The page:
Cuba’s privately run clothes stores range from folding furniture piled with accessories on a front porch to glass-fronted, air-conditioned shops filled with the latest Latino styles. In the three years because the island’s communist federal government extended the opportunities for private business, the clothes stores have sprung up across Cuba, usually offering a wider choice and cheaper price than state-run alternatives.
But now the government has announced it is tensing the trading rules, leaving thousands of retailers facing the loss of their licenses and their livelihood. Victor, in the porch of his central Havana home where he create shop three years ago. I’ve spent big money here. Exactly what will I really do Now? Stall-holder in Havana The amended rules were published in the government’s official gazette and specify that the clothes sellers, whose licenses define them as dressmakers and tailors, are banned from selling imported fashions.
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Victor points out, as customers browse rows of brightly colored shorts, shoes and baseball caps. Officially, folks are prohibited to import items on the market. But Cuba does not have any wholesale provision because of its nascent private sector, so unlicensed suppliers run systems of “mules”, people who hand-carry everything from clothing to computer parts into the nationwide country. Victor, whose stock is from Panama and the US mainly.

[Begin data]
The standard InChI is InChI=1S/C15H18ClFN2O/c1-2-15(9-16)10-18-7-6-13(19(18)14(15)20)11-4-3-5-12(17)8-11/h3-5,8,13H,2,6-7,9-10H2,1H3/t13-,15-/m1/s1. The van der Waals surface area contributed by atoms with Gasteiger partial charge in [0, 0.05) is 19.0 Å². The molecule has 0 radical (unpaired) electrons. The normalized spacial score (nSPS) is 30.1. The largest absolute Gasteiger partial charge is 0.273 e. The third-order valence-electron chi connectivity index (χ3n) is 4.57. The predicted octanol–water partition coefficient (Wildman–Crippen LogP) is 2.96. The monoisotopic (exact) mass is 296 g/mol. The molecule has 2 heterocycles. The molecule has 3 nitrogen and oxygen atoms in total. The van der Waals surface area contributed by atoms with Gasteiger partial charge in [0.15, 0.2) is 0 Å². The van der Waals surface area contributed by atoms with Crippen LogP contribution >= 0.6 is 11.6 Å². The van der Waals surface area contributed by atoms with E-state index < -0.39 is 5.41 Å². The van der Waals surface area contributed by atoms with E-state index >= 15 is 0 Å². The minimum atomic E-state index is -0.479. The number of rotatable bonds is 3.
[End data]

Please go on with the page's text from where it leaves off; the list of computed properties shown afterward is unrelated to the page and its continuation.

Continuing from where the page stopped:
But now the Communist Party newspaper Granma has up to date license-holders that by selling imported clothes they may be breaking regulations, meaning that as much as 20,000 stores must close. Victor, bemused – like many – at the sudden change. It comes despite a authorities focus on of moving 1.5 million employees off the bloated state payroll and into the newly extended private sector.
And it is a focus on they are remote from reaching, having issued 436 just,342 private licenses up to now – 18% which are for workers who have kept their state-sector jobs. Many shopkeepers say there is an easy answer to the problem. They suggest the federal government simply alters the licences from “seamstress” to “clothes-seller” and charge higher taxes, benefitting the government, and allowing them to stay static in business. But officials demand the new measure will “bring order” to the non-state sector and put an end to illegal methods.
They point to the authorization of ten additional business activities, including allowing visitors to setup as estate agents, as proof of the state’s continued commitment to growing “non-state” work. But Cuba’s new breed of retailers identify an ulterior purpose. Anecdotal evidence suggests sales in drab and poorly stocked condition stores have slumped often.
He is sporting a bag decorated with the UK’s Union flag, a relic from last year’s big major development. Then, it was the private suppliers who fed demand specifically, sourcing and supplying the fashion-conscious with customised T-shirts, belts and shoes. Omar Everleny, of the state-run Centre for the scholarly research of the Cuban Overall economy. He calls your choice to revoke the licenses “one”.